In the vast majority of cases, options are granted “at the money, ”which means that the exercise price matches the stock price at the time of the grant.
Black-Scholes provides a good estimate of the price an executive could receive for an option if he could sell it.
Since such an option cannot be sold, its actual value to an executive is typically less than its Black-Scholes value.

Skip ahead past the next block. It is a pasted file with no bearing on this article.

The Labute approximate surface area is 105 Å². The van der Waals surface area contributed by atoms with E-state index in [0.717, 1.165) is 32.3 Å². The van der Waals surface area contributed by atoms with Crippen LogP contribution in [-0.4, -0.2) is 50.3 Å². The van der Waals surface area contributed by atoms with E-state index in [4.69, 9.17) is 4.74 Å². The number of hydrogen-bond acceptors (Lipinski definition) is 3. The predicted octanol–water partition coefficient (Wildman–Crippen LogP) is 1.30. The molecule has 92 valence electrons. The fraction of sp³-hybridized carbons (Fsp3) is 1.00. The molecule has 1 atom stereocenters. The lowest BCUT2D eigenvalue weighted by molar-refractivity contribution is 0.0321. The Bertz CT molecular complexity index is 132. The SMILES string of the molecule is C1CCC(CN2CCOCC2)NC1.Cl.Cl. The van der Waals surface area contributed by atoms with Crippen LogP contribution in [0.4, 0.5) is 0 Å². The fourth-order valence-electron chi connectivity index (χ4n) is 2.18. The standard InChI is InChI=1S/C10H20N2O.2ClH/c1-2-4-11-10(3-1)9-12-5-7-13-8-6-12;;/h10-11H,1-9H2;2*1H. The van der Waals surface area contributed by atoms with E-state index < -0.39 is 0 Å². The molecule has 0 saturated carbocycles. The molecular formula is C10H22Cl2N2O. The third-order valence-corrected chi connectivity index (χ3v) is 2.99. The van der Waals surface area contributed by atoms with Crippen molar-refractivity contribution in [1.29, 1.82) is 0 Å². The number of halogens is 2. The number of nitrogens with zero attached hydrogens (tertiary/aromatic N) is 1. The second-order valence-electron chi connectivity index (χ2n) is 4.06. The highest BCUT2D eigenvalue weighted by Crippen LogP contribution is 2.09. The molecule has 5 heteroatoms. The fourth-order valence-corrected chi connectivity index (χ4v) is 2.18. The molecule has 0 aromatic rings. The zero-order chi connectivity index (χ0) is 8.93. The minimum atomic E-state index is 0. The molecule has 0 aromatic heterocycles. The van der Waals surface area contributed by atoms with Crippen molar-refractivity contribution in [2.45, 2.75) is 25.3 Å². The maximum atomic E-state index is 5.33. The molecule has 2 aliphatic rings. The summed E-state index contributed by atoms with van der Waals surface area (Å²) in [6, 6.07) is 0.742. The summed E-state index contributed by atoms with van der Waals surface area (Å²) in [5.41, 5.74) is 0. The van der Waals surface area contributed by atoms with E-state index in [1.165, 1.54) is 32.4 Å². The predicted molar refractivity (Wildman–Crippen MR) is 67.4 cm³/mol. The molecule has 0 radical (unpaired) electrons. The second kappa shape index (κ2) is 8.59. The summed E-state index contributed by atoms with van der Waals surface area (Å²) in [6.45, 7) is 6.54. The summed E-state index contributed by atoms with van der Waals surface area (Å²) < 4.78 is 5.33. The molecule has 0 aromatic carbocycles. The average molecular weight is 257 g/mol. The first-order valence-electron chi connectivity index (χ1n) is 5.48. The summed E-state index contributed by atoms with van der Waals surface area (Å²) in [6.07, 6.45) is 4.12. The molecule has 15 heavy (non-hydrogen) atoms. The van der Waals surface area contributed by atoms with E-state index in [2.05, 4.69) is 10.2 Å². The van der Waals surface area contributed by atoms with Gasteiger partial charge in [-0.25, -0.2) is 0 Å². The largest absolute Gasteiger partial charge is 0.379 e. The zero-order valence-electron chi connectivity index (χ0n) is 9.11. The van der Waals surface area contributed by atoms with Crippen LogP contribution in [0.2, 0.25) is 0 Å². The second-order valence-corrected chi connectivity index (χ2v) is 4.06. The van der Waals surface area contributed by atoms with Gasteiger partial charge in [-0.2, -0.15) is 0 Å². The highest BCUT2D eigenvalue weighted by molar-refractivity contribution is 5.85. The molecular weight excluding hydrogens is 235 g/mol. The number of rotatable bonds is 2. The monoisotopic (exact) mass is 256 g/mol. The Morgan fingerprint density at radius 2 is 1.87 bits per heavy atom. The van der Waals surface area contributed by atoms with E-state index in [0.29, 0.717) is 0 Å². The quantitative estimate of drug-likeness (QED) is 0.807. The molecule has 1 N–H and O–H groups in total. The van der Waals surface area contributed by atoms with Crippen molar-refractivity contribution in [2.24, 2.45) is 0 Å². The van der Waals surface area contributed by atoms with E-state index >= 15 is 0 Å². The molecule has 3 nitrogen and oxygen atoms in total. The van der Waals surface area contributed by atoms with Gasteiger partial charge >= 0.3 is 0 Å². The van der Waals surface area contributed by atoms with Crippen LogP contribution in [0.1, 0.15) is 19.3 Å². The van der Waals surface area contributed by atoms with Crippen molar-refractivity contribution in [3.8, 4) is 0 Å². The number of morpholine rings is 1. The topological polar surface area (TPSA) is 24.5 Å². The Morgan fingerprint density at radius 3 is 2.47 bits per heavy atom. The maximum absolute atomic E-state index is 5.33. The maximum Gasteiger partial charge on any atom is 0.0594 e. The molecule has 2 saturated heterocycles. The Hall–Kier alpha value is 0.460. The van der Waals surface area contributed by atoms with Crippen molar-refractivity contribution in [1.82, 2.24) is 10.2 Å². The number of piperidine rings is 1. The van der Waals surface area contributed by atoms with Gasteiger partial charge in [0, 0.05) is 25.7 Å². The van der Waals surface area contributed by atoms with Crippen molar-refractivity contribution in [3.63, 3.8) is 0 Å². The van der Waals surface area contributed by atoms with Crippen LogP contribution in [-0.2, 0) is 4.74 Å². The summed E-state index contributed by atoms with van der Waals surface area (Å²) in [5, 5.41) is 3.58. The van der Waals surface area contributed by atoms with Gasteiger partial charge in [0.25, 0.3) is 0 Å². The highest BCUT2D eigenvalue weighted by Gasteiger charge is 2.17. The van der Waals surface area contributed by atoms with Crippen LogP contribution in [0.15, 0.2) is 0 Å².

But the potential for higher payoff is not without a cost—higher volatility makes the payoff riskier to the executive. The higher a company’s dividend rate, the lower the value of its options.
Companies reward their shareholders in two ways: by increasing the price of their stock and by paying dividends.
Michael Eisner exercised 22 million options on Disney stock in 1998 alone, netting more than a half-billion dollars. It would be difficult to exaggerate how much the options explosion has changed corporate America.